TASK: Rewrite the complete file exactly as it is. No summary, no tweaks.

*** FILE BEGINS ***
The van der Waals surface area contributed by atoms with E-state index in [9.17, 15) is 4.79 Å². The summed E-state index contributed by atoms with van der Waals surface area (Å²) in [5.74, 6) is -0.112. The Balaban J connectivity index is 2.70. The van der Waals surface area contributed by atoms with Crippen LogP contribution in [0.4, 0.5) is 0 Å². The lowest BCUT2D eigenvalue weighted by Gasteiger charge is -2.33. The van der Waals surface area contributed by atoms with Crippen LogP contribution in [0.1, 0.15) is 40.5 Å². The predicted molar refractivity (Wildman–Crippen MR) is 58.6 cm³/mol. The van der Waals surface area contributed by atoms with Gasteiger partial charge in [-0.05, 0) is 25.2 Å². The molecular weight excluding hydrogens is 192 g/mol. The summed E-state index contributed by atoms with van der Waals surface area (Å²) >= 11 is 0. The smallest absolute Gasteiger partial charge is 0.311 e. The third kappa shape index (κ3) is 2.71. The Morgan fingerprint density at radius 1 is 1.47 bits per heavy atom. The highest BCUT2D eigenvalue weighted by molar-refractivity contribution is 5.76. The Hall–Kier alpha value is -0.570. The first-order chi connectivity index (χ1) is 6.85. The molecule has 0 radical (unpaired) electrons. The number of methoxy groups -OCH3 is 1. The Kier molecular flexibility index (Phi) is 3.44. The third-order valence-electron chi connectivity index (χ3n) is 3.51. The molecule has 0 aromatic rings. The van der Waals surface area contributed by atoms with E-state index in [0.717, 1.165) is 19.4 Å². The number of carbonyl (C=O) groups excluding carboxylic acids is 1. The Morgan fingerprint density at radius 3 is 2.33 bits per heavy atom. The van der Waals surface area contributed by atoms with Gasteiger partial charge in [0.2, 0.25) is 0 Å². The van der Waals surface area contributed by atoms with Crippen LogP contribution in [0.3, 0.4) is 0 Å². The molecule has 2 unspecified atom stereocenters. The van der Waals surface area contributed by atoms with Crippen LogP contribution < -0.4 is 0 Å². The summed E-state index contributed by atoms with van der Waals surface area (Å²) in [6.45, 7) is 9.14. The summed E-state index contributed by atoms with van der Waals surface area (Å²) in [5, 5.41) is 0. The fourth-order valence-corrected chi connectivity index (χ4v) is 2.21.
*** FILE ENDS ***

The van der Waals surface area contributed by atoms with E-state index in [9.17, 15) is 4.79 Å². The summed E-state index contributed by atoms with van der Waals surface area (Å²) in [5.74, 6) is -0.112. The Balaban J connectivity index is 2.70. The van der Waals surface area contributed by atoms with Crippen LogP contribution in [0.4, 0.5) is 0 Å². The lowest BCUT2D eigenvalue weighted by Gasteiger charge is -2.33. The van der Waals surface area contributed by atoms with Crippen LogP contribution in [0.1, 0.15) is 40.5 Å². The predicted molar refractivity (Wildman–Crippen MR) is 58.6 cm³/mol. The van der Waals surface area contributed by atoms with Gasteiger partial charge in [-0.05, 0) is 25.2 Å². The molecular weight excluding hydrogens is 192 g/mol. The summed E-state index contributed by atoms with van der Waals surface area (Å²) >= 11 is 0. The smallest absolute Gasteiger partial charge is 0.311 e. The third kappa shape index (κ3) is 2.71. The Morgan fingerprint density at radius 1 is 1.47 bits per heavy atom. The highest BCUT2D eigenvalue weighted by molar-refractivity contribution is 5.76. The Hall–Kier alpha value is -0.570. The first-order chi connectivity index (χ1) is 6.85. The molecule has 0 radical (unpaired) electrons. The number of methoxy groups -OCH3 is 1. The Kier molecular flexibility index (Phi) is 3.44. The third-order valence-electron chi connectivity index (χ3n) is 3.51. The molecule has 0 aromatic rings. The van der Waals surface area contributed by atoms with E-state index in [0.717, 1.165) is 19.4 Å². The number of carbonyl (C=O) groups excluding carboxylic acids is 1. The Morgan fingerprint density at radius 3 is 2.33 bits per heavy atom. The van der Waals surface area contributed by atoms with Gasteiger partial charge in [0.2, 0.25) is 0 Å². The van der Waals surface area contributed by atoms with Crippen LogP contribution in [0.3, 0.4) is 0 Å². The molecule has 2 unspecified atom stereocenters. The van der Waals surface area contributed by atoms with Crippen LogP contribution < -0.4 is 0 Å². The summed E-state index contributed by atoms with van der Waals surface area (Å²) in [6.45, 7) is 9.14. The summed E-state index contributed by atoms with van der Waals surface area (Å²) in [5, 5.41) is 0. The fourth-order valence-corrected chi connectivity index (χ4v) is 2.21.